The 16th International Conference on Environmental Ergonomics (ICEE), Portsmouth, UK; 06/2015
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    • "However, the alleviation of torso and mean skin temperature increase did not lead to a significant lower core temperature and subjective thermal sensation , as reported in other studies in moderately hot environments (e.g. Choi et al. 2008). This is probably due to the fact that the more severe heat stress, clothing and equipment carried, and physical work in this study resulted almost in exhaustion when subjects stopped the heat exposure . "
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    ABSTRACT: A previous study by the authors using a heated thermal manikin showed that the cooling rates of phase change material (PCM) are dependent on temperature gradient, mass, and covering area. The objective of this study was to investigate if the cooling effects of the temperature gradient observed on a thermal manikin could be validated on human subjects in extreme heat. The subjects wore cooling vests with PCMs at two melting temperatures (24 and 28°C) and fire-fighting clothing and equipment, thus forming three test groups (vest24, vest28 and control group without the vest). They walked on a treadmill at a speed of 5 km/h in a climatic chamber (air temperature = 55°C, relative humidity = 30%, vapour pressure = 4,725 Pa, and air velocity = 0.4 m/s). The results showed that the PCM vest with a lower melting temperature (24°C) has a stronger cooling effect on the torso and mean skin temperatures than that with a higher melting temperature (28°C). Both PCM vests mitigate peak core temperature increase during the resting recovery period. The two PCM vests tested, however, had no significant effect on the alleviation of core temperature increase during exercise in the heat. To study the possibility of effective cooling of core temperature, cooling garments with PCMs at even lower melting temperatures (e.g. 15°C) and a larger covering area should be investigated.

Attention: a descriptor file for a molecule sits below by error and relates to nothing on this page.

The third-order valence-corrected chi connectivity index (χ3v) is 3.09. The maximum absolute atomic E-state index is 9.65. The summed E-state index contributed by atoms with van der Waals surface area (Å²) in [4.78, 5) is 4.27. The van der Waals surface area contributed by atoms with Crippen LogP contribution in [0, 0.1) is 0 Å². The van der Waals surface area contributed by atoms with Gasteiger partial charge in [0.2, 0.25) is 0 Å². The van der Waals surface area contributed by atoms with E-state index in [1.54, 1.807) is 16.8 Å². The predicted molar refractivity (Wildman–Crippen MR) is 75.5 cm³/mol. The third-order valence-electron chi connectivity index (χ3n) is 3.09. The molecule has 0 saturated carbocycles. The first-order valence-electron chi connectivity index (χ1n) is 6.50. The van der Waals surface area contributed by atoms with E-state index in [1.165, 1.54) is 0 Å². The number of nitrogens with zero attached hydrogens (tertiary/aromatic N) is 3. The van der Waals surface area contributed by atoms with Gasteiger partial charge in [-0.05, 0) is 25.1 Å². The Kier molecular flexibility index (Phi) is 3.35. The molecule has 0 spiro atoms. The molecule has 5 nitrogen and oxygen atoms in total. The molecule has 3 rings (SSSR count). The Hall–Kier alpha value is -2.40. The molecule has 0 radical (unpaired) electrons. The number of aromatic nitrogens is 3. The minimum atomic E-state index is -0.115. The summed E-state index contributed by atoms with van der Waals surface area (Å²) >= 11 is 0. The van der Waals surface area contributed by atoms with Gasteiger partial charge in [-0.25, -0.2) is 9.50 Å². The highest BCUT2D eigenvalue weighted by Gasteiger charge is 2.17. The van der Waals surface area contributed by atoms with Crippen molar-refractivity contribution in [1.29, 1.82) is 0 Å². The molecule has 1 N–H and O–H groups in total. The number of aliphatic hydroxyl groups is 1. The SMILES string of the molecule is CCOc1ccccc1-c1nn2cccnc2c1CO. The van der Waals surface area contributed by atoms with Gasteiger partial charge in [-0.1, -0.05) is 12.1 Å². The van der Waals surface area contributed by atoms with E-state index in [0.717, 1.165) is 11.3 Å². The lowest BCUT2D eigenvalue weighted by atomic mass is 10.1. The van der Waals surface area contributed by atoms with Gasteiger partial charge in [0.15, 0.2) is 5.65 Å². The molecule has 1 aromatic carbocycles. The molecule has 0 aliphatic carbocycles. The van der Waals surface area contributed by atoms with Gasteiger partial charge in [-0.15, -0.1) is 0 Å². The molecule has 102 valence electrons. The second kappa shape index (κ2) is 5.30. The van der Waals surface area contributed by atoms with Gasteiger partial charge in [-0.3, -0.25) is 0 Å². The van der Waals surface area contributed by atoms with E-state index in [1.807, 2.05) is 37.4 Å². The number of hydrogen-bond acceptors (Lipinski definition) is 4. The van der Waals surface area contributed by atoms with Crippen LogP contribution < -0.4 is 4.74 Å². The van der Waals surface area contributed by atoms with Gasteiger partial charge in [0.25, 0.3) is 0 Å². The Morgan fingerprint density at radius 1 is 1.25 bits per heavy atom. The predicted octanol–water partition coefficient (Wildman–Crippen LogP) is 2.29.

Arbeitsphysiologie 12/2010; 111(6):1207-16. DOI:10.1007/s00421-010-1748-4 · 2.19 Impact Factor
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    • "There are also pre-cooling effects on the torso as shown in Fig. 1 in the preparation period (about 5-10 minutes), which can be clearly seen when comparing with baseline level at 20 °C. Frozen gel vests (807 g) have shown to reduce abdomen skin temperature to 1 °C during two hours simulated red pepper harvest work at WBGT 33 °C and relative humidity 65% (Choi et al 2008). However, it is surprising to notice that the study by Carter et al (2007) did not show significant alleviations of core, mean skin, and local scapular skin temperature using similar PCM vests during and at the end of simulated fire fighting, although there was a trend of local temperature reduction, which might be explained by the fact that, in this study, the heat stress was higher, the total exposure time was longer and skin temperature rise was greater at the end of heat exposure. "